Emil tampon, 1974 -
"Origami" tampon: Anshin
(Japan, 1977) Tampons, box, directions. Origami
applicator. (Tambrands gift,
1997) It's the same as Ortex Gold
and Cameo tampons.
Cellopon (Japan, 1968) Box,
instructions, tampons. No applicator. With a
discussion of the mutual
influence of European
and Japanese art & an example from Van Gogh.
Elldy (Japan) tampon with finger cots, box - ad in Junie magazine (October
Shampon Young stick tampon
Japanese pads and belts, early 20th
for making the so-called uma
(pony or horse, because it resembled in function the
device on horses to catch feces).
Ads for Japanese commercial menstrual belts from the early 20th century with a
comparison with the English source of the drawing:
Aubrey Beardsley, England's best artist (just my
Early 20th century ads for Japanese menstrual belts, pads & underpants with some translation.
Thai magazine ad,
Chinese pad and belt
Chinese pad, Anerle
Chinese panty pad, Huitlao
Washable menstrual pads for women in Almora, Uttar Pradesh state, India, giving them more
Teaching girls in rural southern
Rajasthan about puberty, menstruation and how to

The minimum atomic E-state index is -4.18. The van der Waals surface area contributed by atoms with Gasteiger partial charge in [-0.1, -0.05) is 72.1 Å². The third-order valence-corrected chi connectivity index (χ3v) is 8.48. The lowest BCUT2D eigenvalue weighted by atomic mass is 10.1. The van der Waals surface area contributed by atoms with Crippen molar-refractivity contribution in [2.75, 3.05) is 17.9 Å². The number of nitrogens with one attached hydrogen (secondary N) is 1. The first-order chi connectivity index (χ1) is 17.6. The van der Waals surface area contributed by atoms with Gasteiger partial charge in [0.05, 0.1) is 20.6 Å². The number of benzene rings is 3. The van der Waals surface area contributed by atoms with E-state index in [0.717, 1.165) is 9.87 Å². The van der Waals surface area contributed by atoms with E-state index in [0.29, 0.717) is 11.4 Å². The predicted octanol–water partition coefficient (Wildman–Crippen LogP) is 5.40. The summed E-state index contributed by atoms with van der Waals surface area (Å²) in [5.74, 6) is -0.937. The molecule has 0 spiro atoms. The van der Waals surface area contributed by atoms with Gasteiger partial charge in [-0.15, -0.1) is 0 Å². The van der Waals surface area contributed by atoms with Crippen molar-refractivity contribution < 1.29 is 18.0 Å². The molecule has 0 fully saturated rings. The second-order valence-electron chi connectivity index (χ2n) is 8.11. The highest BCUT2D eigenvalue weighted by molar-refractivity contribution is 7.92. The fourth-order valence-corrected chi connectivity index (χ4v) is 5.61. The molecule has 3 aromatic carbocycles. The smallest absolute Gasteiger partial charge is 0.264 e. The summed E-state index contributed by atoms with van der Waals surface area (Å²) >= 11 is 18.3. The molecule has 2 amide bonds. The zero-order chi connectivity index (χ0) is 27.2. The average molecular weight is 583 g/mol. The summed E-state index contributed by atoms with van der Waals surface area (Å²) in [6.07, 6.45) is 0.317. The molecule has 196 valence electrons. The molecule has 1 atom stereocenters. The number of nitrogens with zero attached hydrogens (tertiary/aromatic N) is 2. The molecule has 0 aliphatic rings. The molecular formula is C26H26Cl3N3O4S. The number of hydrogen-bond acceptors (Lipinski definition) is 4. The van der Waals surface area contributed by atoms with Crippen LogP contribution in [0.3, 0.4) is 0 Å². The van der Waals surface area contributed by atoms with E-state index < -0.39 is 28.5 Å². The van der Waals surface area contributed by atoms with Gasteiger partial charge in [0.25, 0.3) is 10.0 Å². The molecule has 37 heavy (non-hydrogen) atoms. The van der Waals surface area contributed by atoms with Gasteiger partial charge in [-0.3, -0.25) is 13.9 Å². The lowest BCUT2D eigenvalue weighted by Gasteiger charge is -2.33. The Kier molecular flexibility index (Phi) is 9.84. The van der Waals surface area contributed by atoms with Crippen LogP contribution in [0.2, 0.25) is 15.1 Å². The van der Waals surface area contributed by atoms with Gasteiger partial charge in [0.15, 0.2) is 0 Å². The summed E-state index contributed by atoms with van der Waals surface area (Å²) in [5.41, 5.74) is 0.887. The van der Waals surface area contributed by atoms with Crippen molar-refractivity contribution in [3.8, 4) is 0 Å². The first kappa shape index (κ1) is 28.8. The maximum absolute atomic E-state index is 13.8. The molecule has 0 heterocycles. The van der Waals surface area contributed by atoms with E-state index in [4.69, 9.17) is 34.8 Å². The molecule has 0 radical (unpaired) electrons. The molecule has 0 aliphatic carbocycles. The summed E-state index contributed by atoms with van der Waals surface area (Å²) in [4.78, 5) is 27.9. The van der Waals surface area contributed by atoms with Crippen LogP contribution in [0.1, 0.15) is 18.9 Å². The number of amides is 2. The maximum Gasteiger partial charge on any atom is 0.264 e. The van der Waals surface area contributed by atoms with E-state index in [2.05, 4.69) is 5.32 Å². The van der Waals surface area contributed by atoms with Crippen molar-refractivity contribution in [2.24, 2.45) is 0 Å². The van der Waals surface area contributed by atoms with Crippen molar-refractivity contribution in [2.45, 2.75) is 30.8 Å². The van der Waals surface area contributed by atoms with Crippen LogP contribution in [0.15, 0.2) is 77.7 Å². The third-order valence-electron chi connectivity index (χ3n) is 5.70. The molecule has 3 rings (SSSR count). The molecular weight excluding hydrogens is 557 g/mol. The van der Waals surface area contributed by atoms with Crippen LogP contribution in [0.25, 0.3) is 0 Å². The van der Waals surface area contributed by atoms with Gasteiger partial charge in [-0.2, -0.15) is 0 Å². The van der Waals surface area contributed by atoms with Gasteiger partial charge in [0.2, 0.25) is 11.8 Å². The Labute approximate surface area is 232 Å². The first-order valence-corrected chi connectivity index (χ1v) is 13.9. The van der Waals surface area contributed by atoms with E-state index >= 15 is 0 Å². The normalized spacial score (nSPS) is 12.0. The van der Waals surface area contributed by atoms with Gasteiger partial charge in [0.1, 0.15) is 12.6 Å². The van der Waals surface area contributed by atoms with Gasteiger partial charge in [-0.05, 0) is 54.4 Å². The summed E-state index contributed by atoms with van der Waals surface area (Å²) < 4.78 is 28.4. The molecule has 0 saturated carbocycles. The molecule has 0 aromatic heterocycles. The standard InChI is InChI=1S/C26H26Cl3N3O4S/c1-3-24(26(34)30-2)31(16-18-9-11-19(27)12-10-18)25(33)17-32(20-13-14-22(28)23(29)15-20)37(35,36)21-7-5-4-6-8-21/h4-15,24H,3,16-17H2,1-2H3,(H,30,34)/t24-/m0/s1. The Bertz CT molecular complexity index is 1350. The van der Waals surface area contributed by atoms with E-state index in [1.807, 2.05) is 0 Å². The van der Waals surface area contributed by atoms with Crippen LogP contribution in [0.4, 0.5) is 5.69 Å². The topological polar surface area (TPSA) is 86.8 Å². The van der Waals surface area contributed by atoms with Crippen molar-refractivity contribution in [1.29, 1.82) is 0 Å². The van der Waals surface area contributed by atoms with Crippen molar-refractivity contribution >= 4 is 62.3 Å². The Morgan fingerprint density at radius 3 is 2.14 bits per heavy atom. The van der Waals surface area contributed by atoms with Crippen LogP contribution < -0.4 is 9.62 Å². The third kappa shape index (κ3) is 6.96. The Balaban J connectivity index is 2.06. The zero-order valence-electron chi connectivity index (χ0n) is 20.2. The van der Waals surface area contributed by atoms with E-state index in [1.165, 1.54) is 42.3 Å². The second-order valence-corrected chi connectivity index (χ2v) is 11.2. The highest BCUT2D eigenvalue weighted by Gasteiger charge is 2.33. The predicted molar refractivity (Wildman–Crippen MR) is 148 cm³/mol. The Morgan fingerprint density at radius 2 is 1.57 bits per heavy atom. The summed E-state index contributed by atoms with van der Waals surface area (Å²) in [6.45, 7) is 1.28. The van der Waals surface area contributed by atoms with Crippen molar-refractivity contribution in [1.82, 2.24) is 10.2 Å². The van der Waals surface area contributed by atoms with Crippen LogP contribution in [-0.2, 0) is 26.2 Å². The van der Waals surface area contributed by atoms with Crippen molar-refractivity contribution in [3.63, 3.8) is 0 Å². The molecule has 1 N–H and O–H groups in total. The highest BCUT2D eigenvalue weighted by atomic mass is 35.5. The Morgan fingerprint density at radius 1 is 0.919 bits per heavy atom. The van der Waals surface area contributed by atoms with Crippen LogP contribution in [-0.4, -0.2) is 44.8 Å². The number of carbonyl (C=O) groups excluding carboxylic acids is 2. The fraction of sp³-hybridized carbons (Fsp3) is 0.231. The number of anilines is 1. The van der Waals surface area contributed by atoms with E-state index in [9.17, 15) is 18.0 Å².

make washable menstrual pads.
information about menstrual management in India
with an article critical of
curiosities: L & F [Lehn & Fink] Improved
Tampons (U.S.A., 1930s-1940s?) Box, instructions, some tampons.
From the company that made Lysol.
- Medical tampons mentioned
in newspapers, U.S.A., 1894-1921 - o.b. folder, Germany, early 1950s
(tells what o.b. means!)
MUSEUM OF MENSTRUATION AND WOMEN'S HEALTH
Pine menstrual tampons, Japan,
Instructions leaflet, outside
Related products in
the column at left.
I thank the former
Tambrands, once maker of Tampax tampons,
for donating this box!
NEXT | box
- instructions: inside - the
side - the "outer"
side - of the instructions leaflet
inside the box. (Inner
The enlarged panels lie below.
The whole sheet measures 8 1/4 x 5 7/8"
(20.9 x 14.9 cm) and folds twice into three
the right-most panel is the first page.
translation duties ended with the box but "Freedom of women,"
however awkwardly expressed, is clear. I
don't know if this is repeated in Japanese
in the text. It is, of course, a common theme in
Western tampon promotion but
not something associated with Japan. Maybe
that's why it's in English:
the concept is foreign.
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